Dutiful wife faces desperate situation in tense ‘Elena’

  • Thu Jul 12th, 2012 4:17pm
  • Life

By Robert Horton Herald Movie Critic

It’s not a huge surprise to learn that the Russian film “Elena” was originally planned as a Hollywood project. This film has the outline of a devious crime drama, a film noir for the modern era.

Director Andrei Zvyagintsev scored an international success with his gripping 2003 film “The Return,” which is the kind of thing that can get you U.S. financing. But ultimately he decided “Elena” would be made in his native country — because if the outline is Hollywood, the execution feels very Russian.

The movie’s first section is a very, very slow build; we can sense that something sinister is going to happen, but we’re not sure what it might be. The title character is the wife of a well-to-do older man, but we could be forgiven for mistaking Elena for his live-in servant; she’s nursemaid and sexual partner in an arrangement that doesn’t appear particularly loving.

Elena has an adult son, a no-goodnik living with his own family in a rundown part of the city. The complicated family dynamics that bring together these two worlds will find their culmination in a decisive piece of action on Elena’s part, which shouldn’t be detailed here.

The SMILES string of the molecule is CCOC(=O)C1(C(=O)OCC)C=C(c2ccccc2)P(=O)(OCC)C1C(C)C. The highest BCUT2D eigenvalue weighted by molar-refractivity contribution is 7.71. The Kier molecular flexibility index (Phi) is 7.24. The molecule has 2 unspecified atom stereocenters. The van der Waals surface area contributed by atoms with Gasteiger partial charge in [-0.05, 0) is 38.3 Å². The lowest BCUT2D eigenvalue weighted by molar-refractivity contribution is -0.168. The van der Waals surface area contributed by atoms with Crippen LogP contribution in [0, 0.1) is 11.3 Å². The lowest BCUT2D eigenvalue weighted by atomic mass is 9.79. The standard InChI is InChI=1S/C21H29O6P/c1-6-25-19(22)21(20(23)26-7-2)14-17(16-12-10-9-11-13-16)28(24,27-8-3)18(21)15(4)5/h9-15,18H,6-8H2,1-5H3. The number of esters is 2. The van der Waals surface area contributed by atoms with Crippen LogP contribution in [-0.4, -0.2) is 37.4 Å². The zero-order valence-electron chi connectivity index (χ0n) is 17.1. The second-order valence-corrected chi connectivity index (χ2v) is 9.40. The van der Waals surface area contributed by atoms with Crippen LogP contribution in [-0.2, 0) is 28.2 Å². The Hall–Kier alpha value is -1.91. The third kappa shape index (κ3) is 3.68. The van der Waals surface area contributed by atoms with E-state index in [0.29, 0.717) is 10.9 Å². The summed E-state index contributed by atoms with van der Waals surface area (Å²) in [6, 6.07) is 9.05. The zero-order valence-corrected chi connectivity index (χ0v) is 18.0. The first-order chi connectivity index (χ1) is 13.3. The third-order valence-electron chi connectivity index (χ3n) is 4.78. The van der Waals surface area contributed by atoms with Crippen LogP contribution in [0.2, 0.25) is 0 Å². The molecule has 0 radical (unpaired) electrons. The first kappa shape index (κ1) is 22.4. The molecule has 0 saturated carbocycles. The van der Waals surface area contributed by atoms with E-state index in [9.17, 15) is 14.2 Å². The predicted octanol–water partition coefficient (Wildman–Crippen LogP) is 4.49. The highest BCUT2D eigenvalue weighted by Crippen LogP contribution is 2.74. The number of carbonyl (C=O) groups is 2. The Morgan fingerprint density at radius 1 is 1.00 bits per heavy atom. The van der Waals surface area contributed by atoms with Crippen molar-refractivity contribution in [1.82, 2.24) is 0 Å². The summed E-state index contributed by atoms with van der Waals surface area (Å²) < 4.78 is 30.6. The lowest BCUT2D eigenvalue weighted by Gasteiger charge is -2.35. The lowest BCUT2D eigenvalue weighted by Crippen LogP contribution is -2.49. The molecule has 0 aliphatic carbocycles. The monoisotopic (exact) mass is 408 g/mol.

Zvyagintsev is definitely interested in family bonds, which can be as constricting in this world as they are reassuring. But he makes it clear that money is the string that ties all these people together, that keeps them from achieving their goals and promises rewards they haven’t earned.

The style is supremely controlled, except for one violent section that involves Elena’s grandson and that feels like a kind of rebellion against the messed-up system he’s been born into. The director’s approach is otherwise calm and elegant, which makes its turn toward the dark side all that more unnerving.

It has a musical score by Philip Glass, but only sparingly; Glass’s trademark repetitive sounds emerge only at peculiar moments. It’s a mysterious choice, but it works.

The movie also has a strong human presence in Nadezhda Markina, the actress who plays Elena. Weary and past her prime, whatever that might have been, Elena is resigned to her place, until she reaches her “no way out” moment. But even the solution has its share of thorns, as the final shot of this excellent movie reminds us so eloquently.

“Elena” ½

A sinister film noir scenario unfolds in this Russian film about a wife trapped in a thankless marriage, whose family problems force her into a situation with only one apparent way out. An excellent film from the director of “The Returns,” Andrei Zvyagintsev. In Russian, with English subtitles.

Rated: Not rated; probably R for violence, subject matter.

Showing: Uptown.